# Short Strangle Options Trading Strategy | Step-by-Step Execution Process, Payoff Graph, Pros & Cons, Adjustments

## Introduction: Strangle vs. Straddle Options Strategies

In stock markets, both strangles and straddles are options strategies used to profit from significant price movements in the underlying asset.

- A straddle involves buying or selling both a call option and a put option with the same strike price and expiration date.
- A strangle involves buying or selling a call option and a put option with different strike prices but the same expiration date.

## Short Strangle Options Trading Strategy

A “short strangle” is an options trading strategy in which an investor sells a call option with a strike price above the current price of the underlying asset, and a put option with a strike price below the current price of the underlying asset, simultaneously.

It is a type of neutral options strategy that is typically used in stable market conditions when the underlying asset is expected to remain within a certain price range. The strategy is designed to generate profits from the premiums received from selling the call and put options while limiting potential losses if the underlying asset price moves within the expected range.

**Example:**Let’s say that a stock is currently trading at $100 per share. An investor could sell a call option with a strike price of $110 and a put option with a strike price of $90.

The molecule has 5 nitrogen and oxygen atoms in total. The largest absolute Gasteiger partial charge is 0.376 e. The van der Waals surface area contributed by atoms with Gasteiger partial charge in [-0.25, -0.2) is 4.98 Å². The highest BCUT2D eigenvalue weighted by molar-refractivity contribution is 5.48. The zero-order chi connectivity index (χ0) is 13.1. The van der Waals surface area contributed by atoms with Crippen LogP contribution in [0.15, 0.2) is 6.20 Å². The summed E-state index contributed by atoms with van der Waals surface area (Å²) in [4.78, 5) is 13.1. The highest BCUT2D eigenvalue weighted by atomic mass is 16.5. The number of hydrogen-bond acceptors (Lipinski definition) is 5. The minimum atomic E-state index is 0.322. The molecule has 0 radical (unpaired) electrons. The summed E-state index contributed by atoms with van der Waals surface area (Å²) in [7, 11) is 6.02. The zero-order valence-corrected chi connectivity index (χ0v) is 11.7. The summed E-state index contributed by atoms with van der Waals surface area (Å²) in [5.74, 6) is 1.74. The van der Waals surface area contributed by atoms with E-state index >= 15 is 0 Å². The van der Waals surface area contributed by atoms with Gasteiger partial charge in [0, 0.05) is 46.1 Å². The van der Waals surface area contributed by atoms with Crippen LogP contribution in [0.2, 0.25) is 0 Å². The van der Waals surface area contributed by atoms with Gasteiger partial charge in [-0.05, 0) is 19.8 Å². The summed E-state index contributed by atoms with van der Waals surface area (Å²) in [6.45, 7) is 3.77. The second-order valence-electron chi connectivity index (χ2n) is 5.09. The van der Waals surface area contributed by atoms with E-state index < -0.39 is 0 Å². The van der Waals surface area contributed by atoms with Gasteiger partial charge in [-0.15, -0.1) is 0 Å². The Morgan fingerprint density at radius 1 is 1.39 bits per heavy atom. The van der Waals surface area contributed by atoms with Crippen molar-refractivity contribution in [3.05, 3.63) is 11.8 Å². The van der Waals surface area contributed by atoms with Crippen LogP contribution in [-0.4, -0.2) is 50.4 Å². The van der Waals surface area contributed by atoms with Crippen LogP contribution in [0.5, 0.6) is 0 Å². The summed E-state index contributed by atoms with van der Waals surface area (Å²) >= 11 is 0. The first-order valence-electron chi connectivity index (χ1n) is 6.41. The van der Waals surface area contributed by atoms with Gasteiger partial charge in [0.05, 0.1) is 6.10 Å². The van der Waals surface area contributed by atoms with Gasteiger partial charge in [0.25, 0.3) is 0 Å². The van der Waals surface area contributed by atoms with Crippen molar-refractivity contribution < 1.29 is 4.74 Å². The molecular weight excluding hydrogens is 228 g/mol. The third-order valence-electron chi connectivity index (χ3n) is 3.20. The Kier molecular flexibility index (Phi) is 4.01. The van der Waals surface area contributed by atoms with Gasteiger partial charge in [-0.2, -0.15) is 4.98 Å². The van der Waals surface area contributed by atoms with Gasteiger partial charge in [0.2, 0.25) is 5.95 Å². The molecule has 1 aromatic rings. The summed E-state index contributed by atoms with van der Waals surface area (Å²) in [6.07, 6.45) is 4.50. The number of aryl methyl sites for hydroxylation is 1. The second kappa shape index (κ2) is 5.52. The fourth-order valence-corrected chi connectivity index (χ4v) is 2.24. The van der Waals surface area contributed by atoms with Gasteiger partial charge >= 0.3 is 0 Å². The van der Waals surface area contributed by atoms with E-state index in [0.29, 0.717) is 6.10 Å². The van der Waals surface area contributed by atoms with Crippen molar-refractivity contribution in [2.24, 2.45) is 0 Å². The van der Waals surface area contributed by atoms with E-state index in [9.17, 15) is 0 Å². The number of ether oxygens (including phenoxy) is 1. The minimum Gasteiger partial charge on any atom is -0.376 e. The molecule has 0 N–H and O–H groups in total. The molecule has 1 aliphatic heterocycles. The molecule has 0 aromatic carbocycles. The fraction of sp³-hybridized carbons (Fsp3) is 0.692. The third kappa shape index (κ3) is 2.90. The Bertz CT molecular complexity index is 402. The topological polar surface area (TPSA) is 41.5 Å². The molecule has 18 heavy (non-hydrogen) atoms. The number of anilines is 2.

## Step-by-Step Process of Executing Short Strangle Options Strategy

The step-by-step process for executing a short strangle options strategy is as follows:

- Identify an underlying asset that is expected to remain within a certain price range until the expiration date of the options.
- Select call and put options with strike prices outside the expected price range of the underlying asset.
- Sell the call and put options simultaneously.
- Receive the premium paid by the buyer of the options.

## Payoff Graph for Short Strangle Options Trading Strategy

The payoff graph for a short strangle options strategy resembles a “V” shape, with the maximum profit being achieved when the stock price remains within the range of the strike prices of the call and put options sold, and the maximum loss occurring when the stock price moves significantly beyond these strike prices.

## Pros and Cons of Short Strangle Options Strategy

### Pros:

- Potential for profits in a stable market environment
- Lower cost of entry than a straddle options strategy

#### Cons:

- Potential for significant losses if the underlying asset price moves outside of the expected range
- Requirement for a significant amount of margin or collateral to enter the trade.

## Adjustments to Short Strangle Options Strategy

If the short strangle options strategy is in profit, adjustments can be made by:

- Buying back one or both of the options sold, or
- Rolling the options to new strike prices or expiration dates.

If the strategy is in a loss, adjustments can be made by:

- Buying back one or both of the options sold, or
- Rolling the options to new strike prices or expiration dates while taking a loss.

## Conclusion

In conclusion, the short strangle options strategy can be a profitable approach in a stable market environment, but it carries significant risks and requires careful consideration and management of risk. Traders should be aware of the potential for losses, and should have a clear plan for adjusting the strategy if the underlying asset price moves beyond the expected range.